Sweet desserts often take center stage in our celebrations. Weddings, birthdays, anniversaries and other special occasions are usually highlighted by cakes, pies, ice-cream, cookies and punch. While the occasional dessert in a meal does not impair one’s health, nutritional and health problems may arise when the celebration foods are emphasized in the regular, everyday diet.
We are born with a natural inclination towards sweet-tasting foods. There are many foods which are endowed with natural sweetness for our enjoyment. Most fruits and even some vegetables (such as carrots, peas, corn, squash, and sweet potatoes) are noted for their supply of natural sugars. However, most people are generally not satisfied with the sweetness of natural foods. Instead, they desire processed foods enhanced with sweetening agents such as sucrose, corn syrup, or artificial sweeteners.
A high sugar diet can stimulate an increase in insulin release, which stimulates fat and cholesterol synthesis. Too many calories from sugar-rich foods can lead to obesity. Obese individuals are at greater risk of diabetes, cancer, and cardiovascular disease. The efficiency with which white blood cells function to defend the body against bacterial attack may also be impaired by sugar-rich diets.
The cereal companies do a good job of packaging wheat, rice and corn as candy! The high-sugar cereals normally contain 3-4 tsp. of sugar/oz. For some cereals, corn syrup and sugar supply 45 to 70 percent of the calories. But cereal is not the only food that is sugar-laden. A 12 oz. coke or soda pop contains 7-8 tsp. of sugar, a milkshake has up to 15 tsp., a glazed donut 6 tsp., a scoop of ice-cream 5 tsp., a candy bar 5 tsp., and an average piece of pie or cake typically contains 6 tsp. In addition, sugar is unnecessarily added to many processed foods such as peanut butter, canned vegetables, and crackers.
There are a number of sugar substitutes available, such as fructose, sorbitol, xylitol, and isomalt. These can be safely used and have a lower insulin demand than sucrose. Most of these substitutes occur naturally in fruits and vegetables. Moderation is important since large amounts of some of these substitutes can have a laxative effect. Sorbitol is the sweetener that is commonly used in “sugar-free” gums and candies.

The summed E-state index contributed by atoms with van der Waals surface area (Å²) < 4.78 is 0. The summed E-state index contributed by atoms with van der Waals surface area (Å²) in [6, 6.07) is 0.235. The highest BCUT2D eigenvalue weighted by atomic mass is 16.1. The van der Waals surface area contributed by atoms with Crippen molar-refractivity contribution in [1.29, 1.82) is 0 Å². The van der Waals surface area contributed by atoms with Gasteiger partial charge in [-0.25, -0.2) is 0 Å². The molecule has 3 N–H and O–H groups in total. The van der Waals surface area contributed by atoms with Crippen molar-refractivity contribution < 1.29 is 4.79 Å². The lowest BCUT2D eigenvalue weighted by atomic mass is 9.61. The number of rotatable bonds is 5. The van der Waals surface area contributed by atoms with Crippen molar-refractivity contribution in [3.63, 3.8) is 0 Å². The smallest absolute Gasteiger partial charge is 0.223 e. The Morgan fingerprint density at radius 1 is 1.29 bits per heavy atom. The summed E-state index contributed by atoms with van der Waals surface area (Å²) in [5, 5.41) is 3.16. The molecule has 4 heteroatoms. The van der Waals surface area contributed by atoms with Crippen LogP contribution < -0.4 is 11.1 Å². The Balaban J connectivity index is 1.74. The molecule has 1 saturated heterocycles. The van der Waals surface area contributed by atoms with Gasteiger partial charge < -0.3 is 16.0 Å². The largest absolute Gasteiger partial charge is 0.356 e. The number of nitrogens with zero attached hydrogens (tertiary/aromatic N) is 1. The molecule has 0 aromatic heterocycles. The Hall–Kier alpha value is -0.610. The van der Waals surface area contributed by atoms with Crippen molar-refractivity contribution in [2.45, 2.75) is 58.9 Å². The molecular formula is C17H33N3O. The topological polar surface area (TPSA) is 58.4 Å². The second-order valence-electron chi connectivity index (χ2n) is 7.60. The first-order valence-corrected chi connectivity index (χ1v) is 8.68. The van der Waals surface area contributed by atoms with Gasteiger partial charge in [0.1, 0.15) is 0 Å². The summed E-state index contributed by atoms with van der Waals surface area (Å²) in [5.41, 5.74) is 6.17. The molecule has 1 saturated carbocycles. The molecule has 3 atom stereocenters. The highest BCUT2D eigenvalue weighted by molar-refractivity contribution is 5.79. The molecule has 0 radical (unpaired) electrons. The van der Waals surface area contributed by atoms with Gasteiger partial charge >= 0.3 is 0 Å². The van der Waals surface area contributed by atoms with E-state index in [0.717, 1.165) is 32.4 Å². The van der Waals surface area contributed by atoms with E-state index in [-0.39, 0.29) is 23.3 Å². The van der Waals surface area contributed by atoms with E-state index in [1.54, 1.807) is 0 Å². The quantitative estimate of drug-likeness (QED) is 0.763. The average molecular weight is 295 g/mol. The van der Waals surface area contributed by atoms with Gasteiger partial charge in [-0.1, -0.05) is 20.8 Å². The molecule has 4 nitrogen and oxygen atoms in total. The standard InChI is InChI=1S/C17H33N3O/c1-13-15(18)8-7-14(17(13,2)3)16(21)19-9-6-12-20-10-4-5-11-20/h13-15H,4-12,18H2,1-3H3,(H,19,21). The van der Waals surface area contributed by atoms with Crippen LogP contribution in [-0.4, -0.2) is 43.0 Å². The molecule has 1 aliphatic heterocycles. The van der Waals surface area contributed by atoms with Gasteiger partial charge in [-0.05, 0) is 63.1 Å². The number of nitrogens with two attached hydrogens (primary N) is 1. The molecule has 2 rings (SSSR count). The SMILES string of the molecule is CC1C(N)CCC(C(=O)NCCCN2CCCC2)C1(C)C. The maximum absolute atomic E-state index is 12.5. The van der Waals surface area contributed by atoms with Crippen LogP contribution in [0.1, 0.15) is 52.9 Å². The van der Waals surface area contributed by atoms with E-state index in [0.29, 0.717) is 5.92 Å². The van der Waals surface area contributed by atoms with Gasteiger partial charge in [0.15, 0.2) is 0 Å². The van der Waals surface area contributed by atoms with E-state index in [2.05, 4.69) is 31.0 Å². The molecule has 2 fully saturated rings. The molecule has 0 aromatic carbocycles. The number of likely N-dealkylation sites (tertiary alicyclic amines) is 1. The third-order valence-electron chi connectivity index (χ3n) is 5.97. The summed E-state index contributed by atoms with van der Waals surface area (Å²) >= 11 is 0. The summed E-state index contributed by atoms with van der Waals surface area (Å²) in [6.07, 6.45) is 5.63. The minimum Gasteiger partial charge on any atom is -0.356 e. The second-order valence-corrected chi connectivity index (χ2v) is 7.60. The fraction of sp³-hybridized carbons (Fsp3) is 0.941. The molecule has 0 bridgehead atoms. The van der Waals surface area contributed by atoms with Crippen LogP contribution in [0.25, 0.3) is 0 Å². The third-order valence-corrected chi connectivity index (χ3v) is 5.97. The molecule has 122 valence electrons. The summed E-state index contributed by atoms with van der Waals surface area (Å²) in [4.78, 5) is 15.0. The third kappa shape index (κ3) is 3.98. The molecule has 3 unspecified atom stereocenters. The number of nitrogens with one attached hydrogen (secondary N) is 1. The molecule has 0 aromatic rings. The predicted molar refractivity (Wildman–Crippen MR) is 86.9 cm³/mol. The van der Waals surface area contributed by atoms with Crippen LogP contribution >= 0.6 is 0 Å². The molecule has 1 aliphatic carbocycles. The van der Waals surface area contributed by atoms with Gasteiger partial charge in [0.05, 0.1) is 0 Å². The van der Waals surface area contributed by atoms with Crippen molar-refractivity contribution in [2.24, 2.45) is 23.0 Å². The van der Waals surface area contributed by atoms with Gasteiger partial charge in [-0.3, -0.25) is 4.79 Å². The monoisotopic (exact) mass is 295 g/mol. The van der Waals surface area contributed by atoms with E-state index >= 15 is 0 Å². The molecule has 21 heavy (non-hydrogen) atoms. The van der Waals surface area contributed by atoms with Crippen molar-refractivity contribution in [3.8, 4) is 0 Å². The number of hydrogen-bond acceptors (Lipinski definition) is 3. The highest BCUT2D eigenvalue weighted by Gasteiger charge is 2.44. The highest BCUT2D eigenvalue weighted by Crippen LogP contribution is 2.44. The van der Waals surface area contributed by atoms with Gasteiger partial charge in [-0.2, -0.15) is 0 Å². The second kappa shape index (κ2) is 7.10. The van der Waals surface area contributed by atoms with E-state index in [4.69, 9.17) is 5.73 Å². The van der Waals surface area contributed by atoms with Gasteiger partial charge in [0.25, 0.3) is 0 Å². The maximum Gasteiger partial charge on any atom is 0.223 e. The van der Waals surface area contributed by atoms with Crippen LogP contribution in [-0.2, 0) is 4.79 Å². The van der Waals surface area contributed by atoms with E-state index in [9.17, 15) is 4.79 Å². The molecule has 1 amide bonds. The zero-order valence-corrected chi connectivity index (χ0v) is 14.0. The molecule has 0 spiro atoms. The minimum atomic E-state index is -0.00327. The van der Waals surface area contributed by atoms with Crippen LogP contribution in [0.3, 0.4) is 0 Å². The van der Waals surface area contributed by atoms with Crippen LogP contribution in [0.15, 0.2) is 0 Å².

Among the major sources of sugar in the American diet, soft drinks are the fastest growing food item. The average American consumes about nine to ten 12 oz. cans of soft drink every week. Diet soft drinks containing artificial sweeteners are often preferred by those trying to lose weight. This is because they contain essentially few, if any, calories. However, their use has not been shown to help in weight management, since overweight persons often compensate for the fewer calories by eating additional foods.
The artificial sweeteners approved by the FDA include saccharin (which may increase the risk of bladder cancer), aspartame (Nutrasweet or Equal), acesulfame-K (Sunette, or Sweet One), and sucralose (excreted essentially unchanged). All of these are used in small amounts since they are 200 to 600 times sweeter than sucrose. Aspartame, which does not leave an aftertaste, is the most commonly used. Adverse effects of using aspartame have been reported in persons with phenylketonuria, a rare inborn error of metabolism. Furthermore, there have been some reports of allergic reactions to aspartame including headaches.
Rather than satisfying your craving for something sweet with a piece of high-calorie pie, cake or ice-cream, why not satisfy the sweet tooth with a juicy orange, a crisp apple, a handful of figs or dates, a tree-ripened mango, a banana, or a bowl full of fresh strawberries or grapes. Along with the natural sweetness comes a host of health promoting substances. Those include potassium, fiber, vitamin C, flavonoids, and carotenoids, without any cholesterol and very little fat. And the sugar in the fruit is more slowly absorbed, thus producing a lower insulin response.
Winston Craig writes from Michigan.